The female sex hormone oestrogen can perform an important role in neuroblastoma, a form of cancer mainly affecting young children. In laboratory experiments, researchers at Karolinska Institutet in Sweden demonstrate that oestrogen treatment and overexpression of the oestrogen receptor cause malignant neuroblastoma cells to mature into neuron-like cells. The study, which is published in PNAS, gives hope of new treatment possibilities.
Neuroblastoma forms in the peripheral nervous system and is one of the most common forms of solid cancer in young children. The disease mainly affects babies and young children, and while in some cases the tumours can disappear of their own accord, the majority are aggressive, metastasising cancer tumours that are resistant to modern combinations of surgery, radiotherapy and intensive chemotherapy.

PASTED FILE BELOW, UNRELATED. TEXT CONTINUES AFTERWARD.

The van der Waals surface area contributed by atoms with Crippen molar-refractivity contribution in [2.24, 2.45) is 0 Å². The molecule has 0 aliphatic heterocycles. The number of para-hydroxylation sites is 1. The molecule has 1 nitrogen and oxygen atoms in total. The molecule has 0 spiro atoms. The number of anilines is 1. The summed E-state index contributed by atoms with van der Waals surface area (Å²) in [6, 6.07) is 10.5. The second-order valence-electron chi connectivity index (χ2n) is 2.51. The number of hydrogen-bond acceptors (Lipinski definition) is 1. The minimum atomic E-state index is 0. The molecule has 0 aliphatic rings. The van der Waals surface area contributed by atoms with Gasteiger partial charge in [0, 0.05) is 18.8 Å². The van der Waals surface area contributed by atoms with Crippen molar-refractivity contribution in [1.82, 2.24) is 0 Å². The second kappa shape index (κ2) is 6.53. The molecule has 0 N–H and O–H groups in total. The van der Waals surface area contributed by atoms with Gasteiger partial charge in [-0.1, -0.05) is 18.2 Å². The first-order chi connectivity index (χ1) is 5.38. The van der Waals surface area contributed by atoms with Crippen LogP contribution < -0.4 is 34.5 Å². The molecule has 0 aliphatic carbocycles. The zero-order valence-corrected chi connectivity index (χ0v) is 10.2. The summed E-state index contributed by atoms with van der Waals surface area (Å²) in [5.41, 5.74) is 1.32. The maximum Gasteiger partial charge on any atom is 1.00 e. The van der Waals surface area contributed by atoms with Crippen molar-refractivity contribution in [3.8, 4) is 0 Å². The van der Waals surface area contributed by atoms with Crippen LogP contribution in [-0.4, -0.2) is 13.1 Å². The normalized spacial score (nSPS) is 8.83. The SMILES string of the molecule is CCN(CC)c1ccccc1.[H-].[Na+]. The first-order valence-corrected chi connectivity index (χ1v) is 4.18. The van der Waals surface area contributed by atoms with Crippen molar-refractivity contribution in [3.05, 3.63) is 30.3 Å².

The most aggressive forms of neuroblastoma are often associated with a more active MYCN gene, which drives tumour cell growth and spread and inhibits the maturation of the cells.
“Our research focuses particularly on the activity of this gene and how it relates to neuroblastoma,” says Professor Marie Arsenian-Henriksson at the Department of Microbiology, Tumour and Cell Biology, Karolinska Institutet. “MYCN is often seen only as a marker for a poor prognosis, but it’s critical to the
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